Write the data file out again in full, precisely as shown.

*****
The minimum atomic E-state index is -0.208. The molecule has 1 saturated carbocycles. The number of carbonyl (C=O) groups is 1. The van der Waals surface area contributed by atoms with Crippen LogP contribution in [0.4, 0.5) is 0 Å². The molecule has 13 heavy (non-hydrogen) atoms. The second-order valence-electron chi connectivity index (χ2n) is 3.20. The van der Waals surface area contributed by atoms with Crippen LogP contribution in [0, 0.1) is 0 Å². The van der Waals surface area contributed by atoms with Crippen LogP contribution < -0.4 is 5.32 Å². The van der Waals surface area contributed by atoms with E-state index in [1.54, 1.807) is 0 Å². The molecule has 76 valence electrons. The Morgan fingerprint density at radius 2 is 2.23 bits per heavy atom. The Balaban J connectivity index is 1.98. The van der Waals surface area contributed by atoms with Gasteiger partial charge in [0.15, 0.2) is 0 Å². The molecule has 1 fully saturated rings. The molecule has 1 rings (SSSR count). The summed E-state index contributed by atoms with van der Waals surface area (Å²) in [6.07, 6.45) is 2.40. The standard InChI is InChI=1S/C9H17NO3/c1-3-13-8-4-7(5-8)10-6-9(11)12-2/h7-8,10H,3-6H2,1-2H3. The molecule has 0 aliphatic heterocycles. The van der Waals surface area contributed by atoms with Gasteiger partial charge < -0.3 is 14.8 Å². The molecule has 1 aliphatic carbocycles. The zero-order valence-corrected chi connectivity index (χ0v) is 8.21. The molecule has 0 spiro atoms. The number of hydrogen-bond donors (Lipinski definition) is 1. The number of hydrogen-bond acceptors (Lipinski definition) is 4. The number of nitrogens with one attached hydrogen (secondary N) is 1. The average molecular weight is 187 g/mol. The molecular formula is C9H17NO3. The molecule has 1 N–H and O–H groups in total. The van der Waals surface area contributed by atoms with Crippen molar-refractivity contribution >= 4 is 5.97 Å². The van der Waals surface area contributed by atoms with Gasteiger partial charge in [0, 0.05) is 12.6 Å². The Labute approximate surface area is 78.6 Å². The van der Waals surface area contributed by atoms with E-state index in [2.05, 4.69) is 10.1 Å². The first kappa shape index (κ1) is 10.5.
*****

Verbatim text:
The minimum atomic E-state index is -0.208. The molecule has 1 saturated carbocycles. The number of carbonyl (C=O) groups is 1. The van der Waals surface area contributed by atoms with Crippen LogP contribution in [0.4, 0.5) is 0 Å². The molecule has 13 heavy (non-hydrogen) atoms. The second-order valence-electron chi connectivity index (χ2n) is 3.20. The van der Waals surface area contributed by atoms with Crippen LogP contribution in [0, 0.1) is 0 Å². The van der Waals surface area contributed by atoms with Crippen LogP contribution < -0.4 is 5.32 Å². The van der Waals surface area contributed by atoms with E-state index in [1.54, 1.807) is 0 Å². The molecule has 76 valence electrons. The Morgan fingerprint density at radius 2 is 2.23 bits per heavy atom. The Balaban J connectivity index is 1.98. The van der Waals surface area contributed by atoms with Gasteiger partial charge in [0.15, 0.2) is 0 Å². The molecule has 1 fully saturated rings. The molecule has 1 rings (SSSR count). The summed E-state index contributed by atoms with van der Waals surface area (Å²) in [6.07, 6.45) is 2.40. The standard InChI is InChI=1S/C9H17NO3/c1-3-13-8-4-7(5-8)10-6-9(11)12-2/h7-8,10H,3-6H2,1-2H3. The molecule has 0 aliphatic heterocycles. The van der Waals surface area contributed by atoms with Gasteiger partial charge < -0.3 is 14.8 Å². The molecule has 1 aliphatic carbocycles. The zero-order valence-corrected chi connectivity index (χ0v) is 8.21. The molecule has 0 spiro atoms. The number of hydrogen-bond donors (Lipinski definition) is 1. The number of hydrogen-bond acceptors (Lipinski definition) is 4. The number of nitrogens with one attached hydrogen (secondary N) is 1. The average molecular weight is 187 g/mol. The molecular formula is C9H17NO3. The molecule has 1 N–H and O–H groups in total. The van der Waals surface area contributed by atoms with Crippen molar-refractivity contribution >= 4 is 5.97 Å². The van der Waals surface area contributed by atoms with Gasteiger partial charge in [0, 0.05) is 12.6 Å². The Labute approximate surface area is 78.6 Å². The van der Waals surface area contributed by atoms with E-state index in [2.05, 4.69) is 10.1 Å². The first kappa shape index (κ1) is 10.5.